University Mental Health Day
Bath Spa students and staff embrace University Mental Health Day 2023Friday, 10 March, 2023
Bath Spa hosted a number of events for this year’s University Mental Health Day (9 March), in a bid to make mental health a university-wide priority, and help destigmatise the topic within higher education and beyond.
Activities took place across the University’s Bath campuses. All were joined together with the common theme of helping students and staff to build better mental health, in order to create a change today, tomorrow, and for future generations.
The initiative encouraged the Bath Spa community to learn more, develop useful tools and techniques, and be inspired to incorporate mental health ‘building bricks’ into their everyday lives. Opportunities for students included:
- Interactive Lego stations to help them consider what their own ‘building blocks’ might look like for better mental health.
- Meditative art and colouring therapy.
- Creative positivity badge-making workshops.
- Support, guidance and advice from Bath’s Mind charity and The Samaritans.
- Talking sessions with a Student Wellbeing Services team member and the Chaplaincy team.
- Garden games with the Students’ Union.
- A chance to meet some of the University’s calming care dogs, Logan, Wanda, Bertie and Cassie.
- Complimentary hot chocolates.
In addition to the above, the following activities were also arranged for staff and students:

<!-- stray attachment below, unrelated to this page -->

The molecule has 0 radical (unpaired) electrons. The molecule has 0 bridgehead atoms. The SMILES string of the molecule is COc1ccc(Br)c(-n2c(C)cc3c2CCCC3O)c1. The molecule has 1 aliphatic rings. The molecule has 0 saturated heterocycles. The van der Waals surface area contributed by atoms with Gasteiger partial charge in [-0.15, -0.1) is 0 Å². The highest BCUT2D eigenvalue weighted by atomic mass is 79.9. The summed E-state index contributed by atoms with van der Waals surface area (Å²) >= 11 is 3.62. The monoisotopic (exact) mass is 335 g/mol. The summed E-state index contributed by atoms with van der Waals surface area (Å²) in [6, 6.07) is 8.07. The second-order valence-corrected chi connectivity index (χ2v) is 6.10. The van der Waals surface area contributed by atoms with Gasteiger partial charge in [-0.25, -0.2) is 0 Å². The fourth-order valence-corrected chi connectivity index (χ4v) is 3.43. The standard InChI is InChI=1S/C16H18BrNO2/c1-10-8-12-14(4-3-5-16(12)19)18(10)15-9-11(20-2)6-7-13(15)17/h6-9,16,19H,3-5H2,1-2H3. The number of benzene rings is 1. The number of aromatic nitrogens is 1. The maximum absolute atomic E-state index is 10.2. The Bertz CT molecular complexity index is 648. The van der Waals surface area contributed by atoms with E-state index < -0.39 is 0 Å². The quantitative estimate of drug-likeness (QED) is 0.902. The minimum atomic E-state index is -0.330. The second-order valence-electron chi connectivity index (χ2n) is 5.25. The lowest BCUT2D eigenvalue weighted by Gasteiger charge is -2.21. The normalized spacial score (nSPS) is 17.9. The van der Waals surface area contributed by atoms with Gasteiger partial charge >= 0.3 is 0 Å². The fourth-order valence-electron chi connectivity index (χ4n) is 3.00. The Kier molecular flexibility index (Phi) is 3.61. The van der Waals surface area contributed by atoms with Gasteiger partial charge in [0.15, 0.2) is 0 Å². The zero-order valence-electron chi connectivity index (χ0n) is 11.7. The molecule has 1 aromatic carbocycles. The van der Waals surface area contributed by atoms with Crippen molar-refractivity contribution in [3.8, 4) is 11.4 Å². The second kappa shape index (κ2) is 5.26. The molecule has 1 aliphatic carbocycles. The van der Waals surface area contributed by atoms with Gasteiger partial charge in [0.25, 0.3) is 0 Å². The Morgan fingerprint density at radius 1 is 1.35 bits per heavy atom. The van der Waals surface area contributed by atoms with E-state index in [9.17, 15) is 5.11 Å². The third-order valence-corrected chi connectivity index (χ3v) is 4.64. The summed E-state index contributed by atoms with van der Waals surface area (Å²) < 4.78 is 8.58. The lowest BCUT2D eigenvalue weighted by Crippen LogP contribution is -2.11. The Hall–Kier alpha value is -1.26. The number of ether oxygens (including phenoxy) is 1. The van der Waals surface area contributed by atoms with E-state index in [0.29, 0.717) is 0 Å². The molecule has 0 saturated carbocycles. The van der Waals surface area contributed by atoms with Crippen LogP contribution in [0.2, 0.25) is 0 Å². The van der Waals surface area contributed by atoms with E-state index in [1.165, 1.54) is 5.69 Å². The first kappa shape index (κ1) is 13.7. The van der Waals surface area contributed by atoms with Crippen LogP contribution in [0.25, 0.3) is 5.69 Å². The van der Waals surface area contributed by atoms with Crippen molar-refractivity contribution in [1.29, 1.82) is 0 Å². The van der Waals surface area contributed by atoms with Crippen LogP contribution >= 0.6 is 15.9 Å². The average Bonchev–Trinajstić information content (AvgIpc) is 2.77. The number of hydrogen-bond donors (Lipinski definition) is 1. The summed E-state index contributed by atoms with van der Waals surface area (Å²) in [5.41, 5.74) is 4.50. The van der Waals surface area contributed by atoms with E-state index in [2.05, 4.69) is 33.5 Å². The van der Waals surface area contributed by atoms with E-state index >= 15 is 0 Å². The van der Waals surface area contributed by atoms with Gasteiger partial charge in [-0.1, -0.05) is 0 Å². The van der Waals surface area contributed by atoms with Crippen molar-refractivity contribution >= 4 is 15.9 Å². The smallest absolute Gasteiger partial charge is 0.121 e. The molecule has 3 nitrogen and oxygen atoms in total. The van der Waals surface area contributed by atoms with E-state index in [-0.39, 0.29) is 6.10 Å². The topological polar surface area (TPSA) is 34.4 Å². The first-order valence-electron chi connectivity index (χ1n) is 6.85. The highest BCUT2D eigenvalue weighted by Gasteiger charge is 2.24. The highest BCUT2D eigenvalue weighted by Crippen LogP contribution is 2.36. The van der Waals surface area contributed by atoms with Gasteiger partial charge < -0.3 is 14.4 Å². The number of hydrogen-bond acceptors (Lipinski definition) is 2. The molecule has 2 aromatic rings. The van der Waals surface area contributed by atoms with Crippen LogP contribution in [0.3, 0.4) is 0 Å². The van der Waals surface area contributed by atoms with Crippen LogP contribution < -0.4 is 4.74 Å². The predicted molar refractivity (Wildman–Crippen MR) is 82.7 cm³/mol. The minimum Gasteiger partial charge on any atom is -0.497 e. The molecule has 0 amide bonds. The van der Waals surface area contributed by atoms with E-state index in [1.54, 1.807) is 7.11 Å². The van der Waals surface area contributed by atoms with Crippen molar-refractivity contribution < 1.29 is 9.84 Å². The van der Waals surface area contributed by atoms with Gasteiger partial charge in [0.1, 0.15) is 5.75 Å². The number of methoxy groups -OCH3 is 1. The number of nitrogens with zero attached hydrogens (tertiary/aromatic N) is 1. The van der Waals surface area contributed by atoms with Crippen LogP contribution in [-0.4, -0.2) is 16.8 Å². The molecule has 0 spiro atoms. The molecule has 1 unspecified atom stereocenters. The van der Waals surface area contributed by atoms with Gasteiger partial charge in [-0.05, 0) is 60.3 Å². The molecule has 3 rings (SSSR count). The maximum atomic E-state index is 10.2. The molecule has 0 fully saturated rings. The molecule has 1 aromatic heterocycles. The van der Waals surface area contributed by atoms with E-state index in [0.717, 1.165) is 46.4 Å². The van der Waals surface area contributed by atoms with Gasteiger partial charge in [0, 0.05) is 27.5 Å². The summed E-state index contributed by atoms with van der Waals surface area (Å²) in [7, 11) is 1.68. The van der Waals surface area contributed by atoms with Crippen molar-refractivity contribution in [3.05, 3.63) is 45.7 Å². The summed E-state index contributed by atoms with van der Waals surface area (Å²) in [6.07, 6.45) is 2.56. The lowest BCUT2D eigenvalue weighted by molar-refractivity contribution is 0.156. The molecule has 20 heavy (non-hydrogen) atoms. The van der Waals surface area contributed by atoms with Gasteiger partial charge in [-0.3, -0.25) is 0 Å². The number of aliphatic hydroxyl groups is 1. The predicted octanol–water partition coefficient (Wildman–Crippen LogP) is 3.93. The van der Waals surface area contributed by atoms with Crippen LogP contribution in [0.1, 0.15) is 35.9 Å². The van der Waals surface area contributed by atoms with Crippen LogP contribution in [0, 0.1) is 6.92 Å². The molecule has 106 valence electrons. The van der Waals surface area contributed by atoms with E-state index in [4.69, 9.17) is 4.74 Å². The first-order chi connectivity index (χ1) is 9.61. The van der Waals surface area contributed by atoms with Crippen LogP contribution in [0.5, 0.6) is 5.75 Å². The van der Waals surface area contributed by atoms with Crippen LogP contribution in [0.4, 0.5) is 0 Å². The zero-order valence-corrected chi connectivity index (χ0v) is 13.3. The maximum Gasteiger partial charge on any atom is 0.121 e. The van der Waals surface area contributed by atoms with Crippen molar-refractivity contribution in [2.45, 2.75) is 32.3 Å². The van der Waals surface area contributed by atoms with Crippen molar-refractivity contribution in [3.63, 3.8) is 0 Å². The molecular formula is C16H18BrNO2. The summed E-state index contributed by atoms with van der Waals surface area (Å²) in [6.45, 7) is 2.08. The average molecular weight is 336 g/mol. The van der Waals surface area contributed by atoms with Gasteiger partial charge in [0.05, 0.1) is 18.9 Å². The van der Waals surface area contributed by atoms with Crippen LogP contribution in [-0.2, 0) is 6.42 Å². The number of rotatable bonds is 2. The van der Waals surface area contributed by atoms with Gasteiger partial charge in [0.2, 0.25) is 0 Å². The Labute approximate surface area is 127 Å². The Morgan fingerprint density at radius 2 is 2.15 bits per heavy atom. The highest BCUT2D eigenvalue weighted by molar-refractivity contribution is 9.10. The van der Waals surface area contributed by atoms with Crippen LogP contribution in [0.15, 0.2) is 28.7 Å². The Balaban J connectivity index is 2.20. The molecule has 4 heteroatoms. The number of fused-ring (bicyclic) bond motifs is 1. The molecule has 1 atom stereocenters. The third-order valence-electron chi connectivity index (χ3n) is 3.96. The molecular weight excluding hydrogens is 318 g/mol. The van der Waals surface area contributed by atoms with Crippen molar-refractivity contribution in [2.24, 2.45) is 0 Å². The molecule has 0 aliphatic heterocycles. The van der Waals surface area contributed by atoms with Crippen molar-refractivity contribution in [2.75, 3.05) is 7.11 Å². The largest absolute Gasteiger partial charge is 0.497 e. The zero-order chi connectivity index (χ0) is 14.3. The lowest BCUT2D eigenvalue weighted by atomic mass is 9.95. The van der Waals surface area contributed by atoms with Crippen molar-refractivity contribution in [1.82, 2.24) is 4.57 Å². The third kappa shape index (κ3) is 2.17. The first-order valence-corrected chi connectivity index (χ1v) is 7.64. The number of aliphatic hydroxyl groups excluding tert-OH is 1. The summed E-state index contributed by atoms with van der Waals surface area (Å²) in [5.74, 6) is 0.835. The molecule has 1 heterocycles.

- Nature walks with Newton Park campus Grounds Manager, Penny Snowden.
- A self-belief talk and Q&A on ‘Maintaining Good Mental Health’ from James Shone, an inspirational partially-sighted motivational speaker and founder of the I Can and I Am charity.
- Yoga for all. As well as a separate session for men who, according to research, carry the burden of the years-long stigma around opening up and talking about their mental health.
Steve Parsons, Projects and Activities Coordinator in Student Wellbeing Services at Bath Spa University said:
“Now more than ever, it’s important that staff and students join together to get the nation talking about student mental health. Good mental health is more than just the absence of mental illness. It's how the day feels to us, as well as our ability to do the things we need and want to, including work, study, getting on with people and looking after ourselves and others. Talking to students and staff about their mental health at these sessions has been invaluable, and I am keen to use their feedback to enhance our future activities and services, all year round.”
To find out more about the university’s mental health services visit the Student Wellbeing Services mental health pages.